The Treasures of Wisdom
Proverbs 3:14
For the merchandise of it is better than the merchandise of silver, and the gain thereof than fine gold.

Man is the only trading animal; commerce is his prerogative. The blazon of his trade, or exchange, is his patent of nobility. There is no distinction more honourable. There is no earthly title nobler than "a merchant"; and as such they are the controlling class in society — the chieftains and nobles of the later civilisation. Without them, there could be no division of labour, and consequently no accumulation of capital, and therefore no education, no literature, no science, no fine art, no true civilisation. The term "merchant" is altogether honourable and honoured, and therefore, and as such, is aptly metaphorical of a true Christian. Consider some points of resemblance.

I. THE TRUE MERCHANT IS A MAN OF STRONG FAITH. Indeed, in regard of temporal things, he above all other men may be said "to walk by faith." His barks are on the sea, and the sea is treacherous. His goods are consigned to men who may be plotting to defraud him. His ability to meet obligations depends on media of exchange, which some financial panic may paralyse in a moment. Yea, his "walk by faith" goes far beyond this. His business extends practically to the very ends of the earth, to lands he has never seen, and with races of men with whom he has never mingled. And thus in this walk by faith he is a fit emblem of a Christian.

II. THE TRUE MERCHANT IS A MAN OF GREAT EARNESTNESS AND ACTIVITY. His faith is not an indolent trust, but an energising principle.

III. THE TRUE MERCHANT IS A MAN PRACTICALLY AND PRE-EMINENTLY USEFUL. His wares are of real value — his labours sincere benefactions. Traced carefully back to their origin, to mercantile enterprise under God, must be ascribed all real human progress, from the hut and hunting spear of the earlier barbarism to the palaces and emporiums of the last civilisation. It is the merchant who has bridged the oceans and united continents; covered the seas with sails and the land with machinery.


1. He must be a man of strong faith. This is essentially and every way the foundation of his character. He must rely confidently for his salvation on another, and live ever in reference to the far-away and invisible.

2. A. Christian must be an active and earnest man. That indolent reliance on Christ, which some men call faith, is a fearful delusion of the great adversary. While we can do nothing to merit salvation, yet we must do very much "to work out our salvation." The high calling of God in Christ Jesus is not a lullaby over a cradle, but a great voice out of heaven saying, "Come up hither."

3. A Christian must be a useful man. The law of his life is that of his Master, "not to be ministered unto, but to minister."

4. But we are not to forget that while thus beneficent to other men, a Christian, like a merchant, is above all, and ineffably, benefiting himself. This, indeed, is the main truth set forth in the emblem. Mark the language, "The merchandise of it is better than the merchandise of silver." It is implied here that this trading of the merchant in earthly products is good because profitable. But the Christian's exchanging of temporal for eternal things is affirmed to be obviously better, because ineffably more profitable.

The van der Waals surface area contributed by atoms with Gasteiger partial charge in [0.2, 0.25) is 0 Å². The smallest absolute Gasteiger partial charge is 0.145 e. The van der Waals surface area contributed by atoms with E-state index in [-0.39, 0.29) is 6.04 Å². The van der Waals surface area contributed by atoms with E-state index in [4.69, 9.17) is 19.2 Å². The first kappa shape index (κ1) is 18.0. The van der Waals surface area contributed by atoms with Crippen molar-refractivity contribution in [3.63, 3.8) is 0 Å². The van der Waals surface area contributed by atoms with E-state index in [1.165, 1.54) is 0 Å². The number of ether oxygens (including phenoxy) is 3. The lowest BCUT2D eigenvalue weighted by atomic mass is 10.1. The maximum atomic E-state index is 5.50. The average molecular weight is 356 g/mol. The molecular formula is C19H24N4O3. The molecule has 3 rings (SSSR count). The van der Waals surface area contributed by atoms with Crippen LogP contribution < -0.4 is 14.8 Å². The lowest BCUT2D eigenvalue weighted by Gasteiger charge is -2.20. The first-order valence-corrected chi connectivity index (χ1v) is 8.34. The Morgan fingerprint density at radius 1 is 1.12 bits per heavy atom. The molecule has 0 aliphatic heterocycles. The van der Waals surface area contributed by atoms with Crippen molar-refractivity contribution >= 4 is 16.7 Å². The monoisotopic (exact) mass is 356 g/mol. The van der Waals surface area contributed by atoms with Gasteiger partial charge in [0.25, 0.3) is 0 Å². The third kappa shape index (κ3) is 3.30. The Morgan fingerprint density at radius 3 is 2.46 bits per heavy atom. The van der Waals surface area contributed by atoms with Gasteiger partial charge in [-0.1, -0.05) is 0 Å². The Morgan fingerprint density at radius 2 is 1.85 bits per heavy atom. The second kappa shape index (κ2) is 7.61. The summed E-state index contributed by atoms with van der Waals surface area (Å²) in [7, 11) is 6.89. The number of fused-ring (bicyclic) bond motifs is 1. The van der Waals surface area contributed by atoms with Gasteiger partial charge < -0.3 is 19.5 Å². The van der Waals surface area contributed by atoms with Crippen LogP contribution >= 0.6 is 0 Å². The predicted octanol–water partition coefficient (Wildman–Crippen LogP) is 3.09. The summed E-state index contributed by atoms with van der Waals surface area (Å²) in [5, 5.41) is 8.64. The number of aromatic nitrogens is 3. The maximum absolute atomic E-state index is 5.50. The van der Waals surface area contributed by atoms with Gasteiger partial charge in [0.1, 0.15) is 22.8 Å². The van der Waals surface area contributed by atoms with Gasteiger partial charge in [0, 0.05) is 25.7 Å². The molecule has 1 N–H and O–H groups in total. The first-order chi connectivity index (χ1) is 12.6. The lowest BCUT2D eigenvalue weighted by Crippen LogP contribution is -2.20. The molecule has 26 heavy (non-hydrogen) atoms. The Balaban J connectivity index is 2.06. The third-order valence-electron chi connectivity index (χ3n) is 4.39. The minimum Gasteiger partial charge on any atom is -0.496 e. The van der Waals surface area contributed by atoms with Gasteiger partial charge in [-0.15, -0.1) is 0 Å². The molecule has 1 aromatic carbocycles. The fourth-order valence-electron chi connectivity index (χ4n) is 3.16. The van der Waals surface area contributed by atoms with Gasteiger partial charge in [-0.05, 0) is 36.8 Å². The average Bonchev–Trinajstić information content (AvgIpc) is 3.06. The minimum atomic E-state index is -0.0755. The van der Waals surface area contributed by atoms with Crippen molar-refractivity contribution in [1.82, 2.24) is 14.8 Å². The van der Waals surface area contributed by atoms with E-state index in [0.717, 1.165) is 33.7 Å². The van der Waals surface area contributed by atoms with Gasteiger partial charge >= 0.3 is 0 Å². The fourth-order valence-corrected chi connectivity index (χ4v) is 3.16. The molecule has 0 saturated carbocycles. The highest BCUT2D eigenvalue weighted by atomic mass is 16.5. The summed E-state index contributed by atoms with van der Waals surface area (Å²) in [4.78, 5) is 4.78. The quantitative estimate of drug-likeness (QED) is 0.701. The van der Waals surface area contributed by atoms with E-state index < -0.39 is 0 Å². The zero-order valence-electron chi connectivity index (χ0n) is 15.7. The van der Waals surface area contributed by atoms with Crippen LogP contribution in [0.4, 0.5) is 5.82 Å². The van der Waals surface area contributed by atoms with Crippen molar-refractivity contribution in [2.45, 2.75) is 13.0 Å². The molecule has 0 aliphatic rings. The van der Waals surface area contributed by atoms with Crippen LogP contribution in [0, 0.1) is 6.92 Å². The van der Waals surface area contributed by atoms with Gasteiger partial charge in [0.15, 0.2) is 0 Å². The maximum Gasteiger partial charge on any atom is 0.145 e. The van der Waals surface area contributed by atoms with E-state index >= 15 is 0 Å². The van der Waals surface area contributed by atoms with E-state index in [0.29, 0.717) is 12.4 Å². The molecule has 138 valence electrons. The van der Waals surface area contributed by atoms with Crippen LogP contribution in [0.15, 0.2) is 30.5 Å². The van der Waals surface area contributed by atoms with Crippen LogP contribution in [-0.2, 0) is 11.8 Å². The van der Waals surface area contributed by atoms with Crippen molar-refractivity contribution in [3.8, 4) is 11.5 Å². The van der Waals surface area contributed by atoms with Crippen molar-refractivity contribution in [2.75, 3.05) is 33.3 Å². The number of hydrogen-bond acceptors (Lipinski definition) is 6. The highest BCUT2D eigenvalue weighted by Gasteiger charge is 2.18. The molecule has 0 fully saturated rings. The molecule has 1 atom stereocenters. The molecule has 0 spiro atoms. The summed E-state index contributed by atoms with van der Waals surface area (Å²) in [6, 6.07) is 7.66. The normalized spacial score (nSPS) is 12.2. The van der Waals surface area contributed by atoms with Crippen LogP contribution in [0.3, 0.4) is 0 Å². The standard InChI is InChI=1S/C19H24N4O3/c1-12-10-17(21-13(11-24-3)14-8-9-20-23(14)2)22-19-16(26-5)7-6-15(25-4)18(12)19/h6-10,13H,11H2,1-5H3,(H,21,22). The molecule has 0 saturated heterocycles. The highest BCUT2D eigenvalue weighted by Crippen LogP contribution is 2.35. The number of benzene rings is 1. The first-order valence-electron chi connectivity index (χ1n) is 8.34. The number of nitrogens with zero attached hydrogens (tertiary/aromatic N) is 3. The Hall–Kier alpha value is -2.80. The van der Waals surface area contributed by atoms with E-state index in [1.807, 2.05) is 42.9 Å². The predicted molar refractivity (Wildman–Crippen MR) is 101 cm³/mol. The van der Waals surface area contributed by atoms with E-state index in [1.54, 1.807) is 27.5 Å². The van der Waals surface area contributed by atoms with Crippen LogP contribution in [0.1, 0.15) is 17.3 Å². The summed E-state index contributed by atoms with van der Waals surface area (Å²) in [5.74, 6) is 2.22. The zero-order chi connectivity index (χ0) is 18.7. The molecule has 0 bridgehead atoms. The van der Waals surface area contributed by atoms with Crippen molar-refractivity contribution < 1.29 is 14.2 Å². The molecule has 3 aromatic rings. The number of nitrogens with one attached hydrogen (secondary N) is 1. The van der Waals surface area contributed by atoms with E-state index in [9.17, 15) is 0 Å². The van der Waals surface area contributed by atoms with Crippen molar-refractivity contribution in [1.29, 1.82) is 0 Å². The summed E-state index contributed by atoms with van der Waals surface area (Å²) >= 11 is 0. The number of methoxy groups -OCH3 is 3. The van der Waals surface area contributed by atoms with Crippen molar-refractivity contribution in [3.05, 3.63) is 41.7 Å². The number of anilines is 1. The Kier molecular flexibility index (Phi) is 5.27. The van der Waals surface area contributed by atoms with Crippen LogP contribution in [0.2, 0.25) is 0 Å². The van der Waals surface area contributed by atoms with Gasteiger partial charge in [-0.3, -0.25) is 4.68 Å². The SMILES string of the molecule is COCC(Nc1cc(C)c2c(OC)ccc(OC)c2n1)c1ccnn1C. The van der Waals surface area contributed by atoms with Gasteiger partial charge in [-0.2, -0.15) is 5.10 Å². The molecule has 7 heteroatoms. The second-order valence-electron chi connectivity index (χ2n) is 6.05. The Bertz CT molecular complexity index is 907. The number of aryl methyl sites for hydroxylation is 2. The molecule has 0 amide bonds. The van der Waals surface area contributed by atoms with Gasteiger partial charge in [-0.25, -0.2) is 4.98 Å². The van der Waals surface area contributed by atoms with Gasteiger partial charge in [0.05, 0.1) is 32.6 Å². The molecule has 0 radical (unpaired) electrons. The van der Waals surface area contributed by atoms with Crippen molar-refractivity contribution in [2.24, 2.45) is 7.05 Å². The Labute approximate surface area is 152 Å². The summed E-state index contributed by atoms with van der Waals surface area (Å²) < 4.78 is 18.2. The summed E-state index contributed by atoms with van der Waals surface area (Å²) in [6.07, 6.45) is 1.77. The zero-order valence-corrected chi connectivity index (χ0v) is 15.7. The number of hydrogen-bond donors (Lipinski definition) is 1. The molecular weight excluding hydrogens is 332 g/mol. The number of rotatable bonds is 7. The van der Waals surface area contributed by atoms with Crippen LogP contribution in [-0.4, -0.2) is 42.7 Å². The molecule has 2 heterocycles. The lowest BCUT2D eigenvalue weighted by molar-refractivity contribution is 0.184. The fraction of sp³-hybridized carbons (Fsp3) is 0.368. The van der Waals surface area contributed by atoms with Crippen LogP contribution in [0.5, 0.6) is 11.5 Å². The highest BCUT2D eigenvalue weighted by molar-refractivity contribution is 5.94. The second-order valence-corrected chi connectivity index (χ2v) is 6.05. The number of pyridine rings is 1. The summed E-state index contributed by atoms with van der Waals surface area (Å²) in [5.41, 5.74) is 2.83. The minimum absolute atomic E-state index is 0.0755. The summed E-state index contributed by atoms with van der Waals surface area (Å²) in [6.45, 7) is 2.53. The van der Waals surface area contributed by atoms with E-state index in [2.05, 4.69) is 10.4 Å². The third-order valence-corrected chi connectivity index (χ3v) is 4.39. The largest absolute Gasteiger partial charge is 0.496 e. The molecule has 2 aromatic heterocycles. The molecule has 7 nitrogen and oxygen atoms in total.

(1) Because of the security of the transaction. All material commerce is manifestly with a hazard. But not so the spiritual. The Christian's trust is in nothing finite, but in the living God. His bark cannot founder, for Christ sails with him. Thieves cannot steal his treasure, for it is laid up in heaven.

(2) Because the treasure it secures is infinitely more valuable. This, indeed, is the great truth of the whole passage. We have here a most beautiful climax of all earth's rarest and richest things. Silver, gold, rubies, all in their rarest purity and richest abundance, are declared to be of inferior value. Yea, the inspired penman affirms that "all things the human heart can desire are not to be compared with his." And if you will remember that this is the testimony, not of some poor, unsuccessful man, but of Solomon — of Solomon, too, at a period of his experience when he had tested, as no other man ever did, the worth of all earthly things — not the utterance of one who, disappointed in his struggle for riches, pleasure, honour, turns in melancholy misanthropy away, to rail at the world and call it hard names, and scold from a hermit's cell, or a priest's pulpit; but of a crowned king in a palace, on a throne, around whom the world delighted to gather all the prizes of life's mightiest triumphs, then you will take his testimony as demonstrated, that the treasure secured by Christian life is letter than all the results of an earthly commerce.

(C. Wadsworth, D.D.)

Parallel Verses
KJV: For the merchandise of it is better than the merchandise of silver, and the gain thereof than fine gold.

WEB: For her good profit is better than getting silver, and her return is better than fine gold.

The Honour, Profit, and Pleasure of Religion
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